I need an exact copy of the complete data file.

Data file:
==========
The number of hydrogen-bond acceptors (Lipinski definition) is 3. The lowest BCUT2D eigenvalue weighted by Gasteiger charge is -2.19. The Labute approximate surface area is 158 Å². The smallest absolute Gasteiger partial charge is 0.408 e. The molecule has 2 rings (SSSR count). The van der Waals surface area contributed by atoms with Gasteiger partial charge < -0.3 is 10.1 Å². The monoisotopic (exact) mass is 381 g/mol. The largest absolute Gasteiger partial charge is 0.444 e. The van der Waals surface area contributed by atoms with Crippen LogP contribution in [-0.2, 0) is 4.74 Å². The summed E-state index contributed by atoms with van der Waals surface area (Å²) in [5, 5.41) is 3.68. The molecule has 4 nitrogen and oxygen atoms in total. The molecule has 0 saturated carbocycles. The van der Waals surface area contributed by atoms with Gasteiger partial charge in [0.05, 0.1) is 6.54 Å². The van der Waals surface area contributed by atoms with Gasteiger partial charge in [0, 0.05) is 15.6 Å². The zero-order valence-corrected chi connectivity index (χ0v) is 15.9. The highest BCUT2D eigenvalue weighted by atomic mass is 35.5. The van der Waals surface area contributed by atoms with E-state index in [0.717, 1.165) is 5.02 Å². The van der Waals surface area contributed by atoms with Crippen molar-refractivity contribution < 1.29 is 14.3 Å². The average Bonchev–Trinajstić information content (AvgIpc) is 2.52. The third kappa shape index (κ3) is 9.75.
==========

The number of hydrogen-bond acceptors (Lipinski definition) is 3. The lowest BCUT2D eigenvalue weighted by Gasteiger charge is -2.19. The Labute approximate surface area is 158 Å². The smallest absolute Gasteiger partial charge is 0.408 e. The molecule has 2 rings (SSSR count). The van der Waals surface area contributed by atoms with Gasteiger partial charge < -0.3 is 10.1 Å². The monoisotopic (exact) mass is 381 g/mol. The largest absolute Gasteiger partial charge is 0.444 e. The van der Waals surface area contributed by atoms with Crippen LogP contribution in [-0.2, 0) is 4.74 Å². The summed E-state index contributed by atoms with van der Waals surface area (Å²) in [5, 5.41) is 3.68. The molecule has 4 nitrogen and oxygen atoms in total. The molecule has 0 saturated carbocycles. The van der Waals surface area contributed by atoms with Gasteiger partial charge in [0.05, 0.1) is 6.54 Å². The van der Waals surface area contributed by atoms with Gasteiger partial charge in [0, 0.05) is 15.6 Å². The zero-order valence-corrected chi connectivity index (χ0v) is 15.9. The highest BCUT2D eigenvalue weighted by atomic mass is 35.5. The van der Waals surface area contributed by atoms with E-state index in [0.717, 1.165) is 5.02 Å². The van der Waals surface area contributed by atoms with Crippen molar-refractivity contribution < 1.29 is 14.3 Å². The average Bonchev–Trinajstić information content (AvgIpc) is 2.52. The third kappa shape index (κ3) is 9.75.